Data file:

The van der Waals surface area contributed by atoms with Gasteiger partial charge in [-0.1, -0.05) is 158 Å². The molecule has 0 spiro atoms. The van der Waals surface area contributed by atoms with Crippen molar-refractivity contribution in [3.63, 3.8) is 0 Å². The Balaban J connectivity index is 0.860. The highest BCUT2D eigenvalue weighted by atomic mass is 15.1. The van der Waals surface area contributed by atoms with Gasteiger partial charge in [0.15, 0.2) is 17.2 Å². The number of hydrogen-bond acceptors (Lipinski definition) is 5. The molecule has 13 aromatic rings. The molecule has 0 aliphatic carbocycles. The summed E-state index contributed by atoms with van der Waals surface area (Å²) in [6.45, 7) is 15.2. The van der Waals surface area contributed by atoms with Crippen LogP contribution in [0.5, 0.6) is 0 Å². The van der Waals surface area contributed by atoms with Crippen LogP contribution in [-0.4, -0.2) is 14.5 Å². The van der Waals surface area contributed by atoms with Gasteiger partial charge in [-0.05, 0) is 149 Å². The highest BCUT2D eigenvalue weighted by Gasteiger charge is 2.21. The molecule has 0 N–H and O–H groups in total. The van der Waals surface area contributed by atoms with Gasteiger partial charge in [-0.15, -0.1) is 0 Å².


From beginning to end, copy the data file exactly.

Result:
The van der Waals surface area contributed by atoms with Gasteiger partial charge in [-0.1, -0.05) is 158 Å². The molecule has 0 spiro atoms. The van der Waals surface area contributed by atoms with Crippen molar-refractivity contribution in [3.63, 3.8) is 0 Å². The Balaban J connectivity index is 0.860. The highest BCUT2D eigenvalue weighted by atomic mass is 15.1. The van der Waals surface area contributed by atoms with Gasteiger partial charge in [0.15, 0.2) is 17.2 Å². The number of hydrogen-bond acceptors (Lipinski definition) is 5. The molecule has 13 aromatic rings. The molecule has 0 aliphatic carbocycles. The summed E-state index contributed by atoms with van der Waals surface area (Å²) in [6.45, 7) is 15.2. The van der Waals surface area contributed by atoms with Crippen LogP contribution in [0.5, 0.6) is 0 Å². The van der Waals surface area contributed by atoms with Crippen LogP contribution in [-0.4, -0.2) is 14.5 Å². The van der Waals surface area contributed by atoms with Gasteiger partial charge in [-0.05, 0) is 149 Å². The highest BCUT2D eigenvalue weighted by Gasteiger charge is 2.21. The molecule has 0 N–H and O–H groups in total. The van der Waals surface area contributed by atoms with Gasteiger partial charge in [-0.15, -0.1) is 0 Å².